Who is Vera Kelly? is an interesting and original little historical espionage novel, with its chapters alternating between the main character's presence during the lead-up to the Argentine Revolution in mid-1966 AND her problematic teen years in conventional suburban Maryland of the late 50's.
You see, Ms. Kelly is a CIA operative (though not in a James Bond or Jason Bourne sense) working solo in Buenos Aires with a dual purpose - observe / infiltrate the local student revolutionaries as well as 'bugging' government offices for potential coup information. However, she is also gay (back in the pre-Stonewall era) and flashbacks detail how she fell into the job after her life went awry.
There is one particular moment, late in the story, that was the most quietly heartbreaking (for both the character and the reader, if the story has you hooked) fictional scene I've read this year.
I think this book has cinematic possibilities, and I would like to see Jennifer Lawrence (with dark hair, a la Silver Linings Playbook) - also while she is still under 30 years old - in the title role.
Easy and quick read. The concept is interesting but for me the book didn't reach it's full potential. No thrill or suspense whatsoever. The story needed a little more exploration in order to be more interesting and captivating. There were a lot of topics that the author just brushed off, like her adolescence, her relationship with her mother, and I wanted her to dig deeper.
This book was a pleasant surprise. For some reason I had the idea that this 3-book series was a silly romp. I have no idea why I thought that; the publisher's summary, which I didn't read until after finishing the book, makes it clear that it's espionage with a bit of a twist. Maybe it was the cover art?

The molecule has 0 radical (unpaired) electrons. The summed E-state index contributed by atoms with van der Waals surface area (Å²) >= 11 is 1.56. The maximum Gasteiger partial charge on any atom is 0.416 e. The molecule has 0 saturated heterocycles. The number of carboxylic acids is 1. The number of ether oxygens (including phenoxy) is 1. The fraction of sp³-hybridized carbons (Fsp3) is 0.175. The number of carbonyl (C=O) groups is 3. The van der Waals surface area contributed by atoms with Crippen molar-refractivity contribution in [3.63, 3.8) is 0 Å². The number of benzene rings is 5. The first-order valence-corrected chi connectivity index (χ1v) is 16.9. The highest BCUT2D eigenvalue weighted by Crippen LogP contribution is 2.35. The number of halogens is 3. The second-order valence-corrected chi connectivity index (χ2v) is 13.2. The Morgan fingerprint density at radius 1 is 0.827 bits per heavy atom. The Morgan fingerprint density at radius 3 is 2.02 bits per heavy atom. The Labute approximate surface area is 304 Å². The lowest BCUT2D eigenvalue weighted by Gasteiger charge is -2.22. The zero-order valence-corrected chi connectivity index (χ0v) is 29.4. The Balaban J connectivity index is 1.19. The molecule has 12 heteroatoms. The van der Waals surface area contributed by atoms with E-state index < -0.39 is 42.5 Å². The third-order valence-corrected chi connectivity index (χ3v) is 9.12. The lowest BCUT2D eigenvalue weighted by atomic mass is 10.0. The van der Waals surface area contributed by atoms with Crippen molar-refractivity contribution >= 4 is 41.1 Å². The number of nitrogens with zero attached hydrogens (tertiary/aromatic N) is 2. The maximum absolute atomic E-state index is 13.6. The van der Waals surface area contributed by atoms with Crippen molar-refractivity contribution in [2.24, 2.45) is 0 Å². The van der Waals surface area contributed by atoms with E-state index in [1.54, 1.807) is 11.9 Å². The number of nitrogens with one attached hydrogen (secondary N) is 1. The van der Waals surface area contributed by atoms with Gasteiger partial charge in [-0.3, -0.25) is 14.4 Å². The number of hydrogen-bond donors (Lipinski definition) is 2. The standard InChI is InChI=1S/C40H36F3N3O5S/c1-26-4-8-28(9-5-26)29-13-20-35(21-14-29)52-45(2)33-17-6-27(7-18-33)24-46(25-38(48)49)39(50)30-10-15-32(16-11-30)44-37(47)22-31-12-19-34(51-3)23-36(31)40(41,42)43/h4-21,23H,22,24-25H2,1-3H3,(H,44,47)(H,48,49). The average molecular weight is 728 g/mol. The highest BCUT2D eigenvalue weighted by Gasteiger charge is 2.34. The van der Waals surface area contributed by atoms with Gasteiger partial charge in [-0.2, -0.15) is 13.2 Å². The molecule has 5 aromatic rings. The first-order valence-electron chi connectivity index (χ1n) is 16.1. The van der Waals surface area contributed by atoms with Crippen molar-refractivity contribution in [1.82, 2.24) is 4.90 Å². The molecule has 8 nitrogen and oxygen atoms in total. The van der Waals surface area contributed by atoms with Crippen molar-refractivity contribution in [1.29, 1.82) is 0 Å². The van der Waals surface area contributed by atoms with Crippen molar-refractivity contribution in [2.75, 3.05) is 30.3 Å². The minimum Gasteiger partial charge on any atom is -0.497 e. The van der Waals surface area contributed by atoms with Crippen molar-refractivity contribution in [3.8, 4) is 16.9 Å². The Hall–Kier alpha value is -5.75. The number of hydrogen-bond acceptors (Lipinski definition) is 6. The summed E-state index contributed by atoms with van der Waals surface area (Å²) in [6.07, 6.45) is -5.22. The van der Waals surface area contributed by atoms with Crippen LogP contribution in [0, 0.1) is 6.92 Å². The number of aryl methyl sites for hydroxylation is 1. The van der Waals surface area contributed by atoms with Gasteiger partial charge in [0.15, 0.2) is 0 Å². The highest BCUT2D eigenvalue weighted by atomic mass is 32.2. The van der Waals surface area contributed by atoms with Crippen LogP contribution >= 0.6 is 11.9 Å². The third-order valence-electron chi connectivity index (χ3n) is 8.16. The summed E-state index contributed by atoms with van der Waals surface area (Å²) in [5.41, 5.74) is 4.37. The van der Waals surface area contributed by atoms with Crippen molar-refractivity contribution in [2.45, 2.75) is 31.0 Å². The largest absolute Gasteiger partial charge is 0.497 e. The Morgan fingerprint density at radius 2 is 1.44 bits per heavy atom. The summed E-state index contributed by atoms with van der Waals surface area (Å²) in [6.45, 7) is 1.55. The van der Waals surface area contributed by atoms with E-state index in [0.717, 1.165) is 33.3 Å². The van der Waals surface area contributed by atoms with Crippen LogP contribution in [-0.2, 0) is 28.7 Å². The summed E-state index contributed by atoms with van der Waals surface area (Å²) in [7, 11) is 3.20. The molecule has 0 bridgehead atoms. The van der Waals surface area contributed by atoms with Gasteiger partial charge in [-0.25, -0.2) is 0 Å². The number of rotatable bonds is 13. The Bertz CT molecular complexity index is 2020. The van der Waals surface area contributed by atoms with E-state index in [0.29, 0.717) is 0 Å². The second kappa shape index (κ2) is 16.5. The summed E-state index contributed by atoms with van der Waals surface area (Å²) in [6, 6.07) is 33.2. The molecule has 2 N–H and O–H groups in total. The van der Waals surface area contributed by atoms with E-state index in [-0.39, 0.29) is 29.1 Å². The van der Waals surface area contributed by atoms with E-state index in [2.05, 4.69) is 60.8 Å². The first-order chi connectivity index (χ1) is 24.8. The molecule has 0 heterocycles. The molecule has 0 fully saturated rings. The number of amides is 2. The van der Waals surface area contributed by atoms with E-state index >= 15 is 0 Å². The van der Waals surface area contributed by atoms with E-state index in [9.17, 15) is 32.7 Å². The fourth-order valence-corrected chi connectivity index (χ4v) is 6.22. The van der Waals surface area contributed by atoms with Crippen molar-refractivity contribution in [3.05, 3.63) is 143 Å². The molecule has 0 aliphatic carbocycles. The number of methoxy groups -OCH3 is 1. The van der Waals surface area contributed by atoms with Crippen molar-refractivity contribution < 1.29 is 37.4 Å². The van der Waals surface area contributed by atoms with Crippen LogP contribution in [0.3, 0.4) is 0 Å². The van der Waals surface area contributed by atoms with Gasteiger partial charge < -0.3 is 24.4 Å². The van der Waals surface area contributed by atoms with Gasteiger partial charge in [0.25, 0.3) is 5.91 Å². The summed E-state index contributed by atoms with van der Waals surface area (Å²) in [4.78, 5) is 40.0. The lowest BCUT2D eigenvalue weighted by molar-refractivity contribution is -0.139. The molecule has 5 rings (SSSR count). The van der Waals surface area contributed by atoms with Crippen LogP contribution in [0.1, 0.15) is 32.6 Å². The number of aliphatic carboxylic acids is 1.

Anyway, it's well written and the pacing (always so important to me) is brisk. Knecht cross cuts Vera's current situation, spying for the CIA in Buenos Aires in 1966, with a gradual reveal of her backstory. Throughout the book, much of the detail of her life as an agent rang true to me in a way that is sometimes missing in espionage novels (always, of course, excepting LeCarre).
I'm looking forward to the next book in the series, which I hope is also narrated by Elizabeth Rogers, who brings just the right tone.
Thank you so much to Tin House for providing my free copy of WHO IS VERA KELLY? by Rosalie Knecht - all opinions are my own.
I really enjoyed this book! And can we just take a moment to admire this cover?!! It’s PERFECT and really showcases the story inside! I really loved the character Vera. So much so, I would love to see this as a series. It’s not a typical spy novel but rather more of a short piece of literary fiction about a spy. The book is short with chapters that alternate between past and present.